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Edited by Andreas Georg Scherer and Guido Palazzo
Chapter 14: The Politicization of Economization? On the Current Relationship between Politics and Economics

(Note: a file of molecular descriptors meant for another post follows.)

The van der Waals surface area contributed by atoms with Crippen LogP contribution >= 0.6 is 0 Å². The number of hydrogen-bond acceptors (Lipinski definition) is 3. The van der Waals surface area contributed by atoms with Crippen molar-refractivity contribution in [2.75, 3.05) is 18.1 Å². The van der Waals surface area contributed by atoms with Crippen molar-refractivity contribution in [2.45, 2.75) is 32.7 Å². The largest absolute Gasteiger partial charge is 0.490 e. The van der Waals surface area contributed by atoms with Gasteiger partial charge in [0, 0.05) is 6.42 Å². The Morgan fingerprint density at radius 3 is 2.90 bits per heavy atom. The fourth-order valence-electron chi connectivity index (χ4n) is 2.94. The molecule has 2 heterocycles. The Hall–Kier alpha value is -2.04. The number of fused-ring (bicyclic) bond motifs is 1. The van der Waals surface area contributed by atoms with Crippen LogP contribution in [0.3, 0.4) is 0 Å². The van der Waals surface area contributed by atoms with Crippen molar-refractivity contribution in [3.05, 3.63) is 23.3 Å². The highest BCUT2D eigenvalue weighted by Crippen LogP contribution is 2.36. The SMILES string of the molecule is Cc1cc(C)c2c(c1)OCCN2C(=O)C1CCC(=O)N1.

Michael Zürn Introduction In the course of economic denationalization and in the speciﬁc context of post-industrial society, some of the standard instruments for political intervention in market processes by the hierarchically organized nation-state emerge as precarious. As a ﬁrst consequence of this, new regulatory instruments which are more compatible with the logic of markets have gained in signiﬁcance. These instruments include incentive systems created by the state, private-public partnerships and corporate social responsibility (CSR). Second, a strong trend can be observed that aspires to international regulations which, likewise, must largely renounce hierarchical implementation mechanisms, irrespective of whether such mechanisms are based on intergovernmental or transnational sponsorship. Thus hierarchically conceived control by the democratic nation-state is becoming less important, relatively speaking; conversely, market-compatible governance, frequently implemented by non-state actors, is becoming more prominent. This is not the end of the story, however. The outcome of this process leads neither to a powerless state nor to depoliticization. The state remains an integral and necessary component of almost all new arrangements. It no longer acts unilaterally, but nevertheless it remains central in its signiﬁcance. And – according to the central thesis of this chapter – this gradual replacement of hierarchical governance by market-compatible non-state governance does not lead to depoliticization, even in cases where the new regulatory instruments have largely replaced traditional and nation-state policies. On the contrary, both international institutions and the actions of large corporations are becoming increasingly politicized. Thus, ‘governance with and without government’ is subject to the...
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